Four men huddle around a single music stand in the center of Brandt's Café in the University City Loop on a cold Wednesday night. Against a background of icicle-style Christmas lights and shelves of gourmet hot sauces for sale, while the customers chat and chew, the recently formed klezmer band Yidn is hard at work.
Iggie, Jeremy, Jeff and Paul of Yidn.
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"Old-time" mandolinist Jeff Miller and bluegrass violinist Jeremy Brown were both looking to play klezmer, and in April they hooked up. They then recruited bassist Iggie Tiemann (the token Gentile) from the Smokehouse All-Stars and clarinetist Paul Wexler, who also plays in Bob Herman's klezmer big band Klezundheit, to form Yidn, which simply means "Jews."
Klezmer was the wedding music of 19th-century Jewish villages in Eastern Europe. The music is sometimes wild and sometimes contemplative but almost always good for dancing. In some numbers, the violin and clarinet entwine in pretty countermelodies. In others, Wexler says, "the clarinet plays and then the band kind of echoes the chord; it's almost like in synagogue, like the rabbi talks and then the congregation says, "Oh, yeah, yeah, yeah, yeah, yeah, right.' Like other traditional music, they [klezmer tunes] are basically simple melodies, but the whole expression of them is where there's a lot of room for ornamentation."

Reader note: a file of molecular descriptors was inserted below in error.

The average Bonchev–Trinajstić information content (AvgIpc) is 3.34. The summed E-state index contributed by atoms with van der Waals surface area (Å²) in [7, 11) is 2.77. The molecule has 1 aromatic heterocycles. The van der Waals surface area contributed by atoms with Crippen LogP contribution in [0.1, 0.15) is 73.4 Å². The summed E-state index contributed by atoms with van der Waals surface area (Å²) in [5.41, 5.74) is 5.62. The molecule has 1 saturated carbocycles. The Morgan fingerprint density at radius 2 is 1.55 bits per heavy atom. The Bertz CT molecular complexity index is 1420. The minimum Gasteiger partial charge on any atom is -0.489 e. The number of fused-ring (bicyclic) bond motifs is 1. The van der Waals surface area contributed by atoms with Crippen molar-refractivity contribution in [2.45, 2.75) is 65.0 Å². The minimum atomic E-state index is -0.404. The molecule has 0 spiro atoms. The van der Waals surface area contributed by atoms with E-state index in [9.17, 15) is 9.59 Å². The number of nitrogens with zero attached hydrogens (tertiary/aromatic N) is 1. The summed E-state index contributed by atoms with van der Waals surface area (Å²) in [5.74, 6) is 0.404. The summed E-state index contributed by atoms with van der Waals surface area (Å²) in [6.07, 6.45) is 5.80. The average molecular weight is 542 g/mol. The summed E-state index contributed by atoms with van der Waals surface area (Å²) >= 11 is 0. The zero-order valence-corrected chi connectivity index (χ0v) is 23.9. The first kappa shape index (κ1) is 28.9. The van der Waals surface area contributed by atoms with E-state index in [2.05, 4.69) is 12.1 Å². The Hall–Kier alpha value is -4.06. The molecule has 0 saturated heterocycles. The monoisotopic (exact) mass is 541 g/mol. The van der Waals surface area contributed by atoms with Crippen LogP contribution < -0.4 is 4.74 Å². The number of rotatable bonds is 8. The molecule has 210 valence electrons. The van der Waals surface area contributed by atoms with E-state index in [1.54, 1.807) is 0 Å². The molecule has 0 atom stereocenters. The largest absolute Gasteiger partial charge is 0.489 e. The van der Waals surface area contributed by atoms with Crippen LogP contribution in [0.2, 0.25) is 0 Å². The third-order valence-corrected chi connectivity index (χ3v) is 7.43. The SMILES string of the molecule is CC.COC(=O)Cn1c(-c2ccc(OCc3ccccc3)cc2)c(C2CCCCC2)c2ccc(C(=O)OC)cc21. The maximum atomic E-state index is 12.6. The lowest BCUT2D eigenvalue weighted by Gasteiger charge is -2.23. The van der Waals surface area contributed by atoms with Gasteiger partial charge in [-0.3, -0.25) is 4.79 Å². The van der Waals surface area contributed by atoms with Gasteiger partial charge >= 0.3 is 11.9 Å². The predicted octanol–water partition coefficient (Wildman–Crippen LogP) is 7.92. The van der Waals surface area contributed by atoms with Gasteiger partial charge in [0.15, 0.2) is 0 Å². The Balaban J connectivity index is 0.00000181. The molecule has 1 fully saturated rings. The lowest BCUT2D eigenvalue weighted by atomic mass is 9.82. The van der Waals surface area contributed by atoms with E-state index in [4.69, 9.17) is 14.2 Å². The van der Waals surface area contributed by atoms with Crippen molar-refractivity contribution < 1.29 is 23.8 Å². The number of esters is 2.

Klezmer's origins go back about 500 years, when a class of itinerant musicians, the klezmorim, played at the marathon seven-day weddings in the shtetls, or Jewish villages, in what is now Poland and Russia. The music took elements of Gypsy, Greek, Russian, Ukrainian, Polish and Hungarian music, as well as Jewish liturgical chants. The weeklong wedding rituals were extremely elaborate, and the klezmorim were responsible for playing certain songs at very specific times, such as when "taking the in-laws home or when the bride was getting dressed," says Miller.
The Holocaust eliminated every shtetl in Europe, and klezmer was one of many lost facets of the culture -- until an unexpected revival in America decades later. Musicians like bluegrass-mandolin virtuoso Andy Statman, the Klezmer Conservatory Band, Brave Old World and the Klezmatics have brought klezmer to the masses, and, in the case of some adventurous groups, bluegrass, jazz, rock, Latin and even punk and ska have been integrated into the mix. In St. Louis, Itzhak Perlman's "In the Fiddler's House" klezmer tour had them dancing in the aisles of Powell Hall three years ago, and Yidn recently opened for the New Orleans Klezmer All-Stars at Cicero's.
"As much as I love Brahms and Mozart," says the classically trained Wexler, "this stuff really feels like my music. Late in life to arrive at this -- it's been like a whole awakening for me."
No matter how raucous the klezmer song, there always seems to be a trope of sadness embedded in the melody. The bittersweet sound reflects something of the whole experience of the Jewish people -- something that for Jewish listeners, and, perhaps, for the entire audience, cuts deep.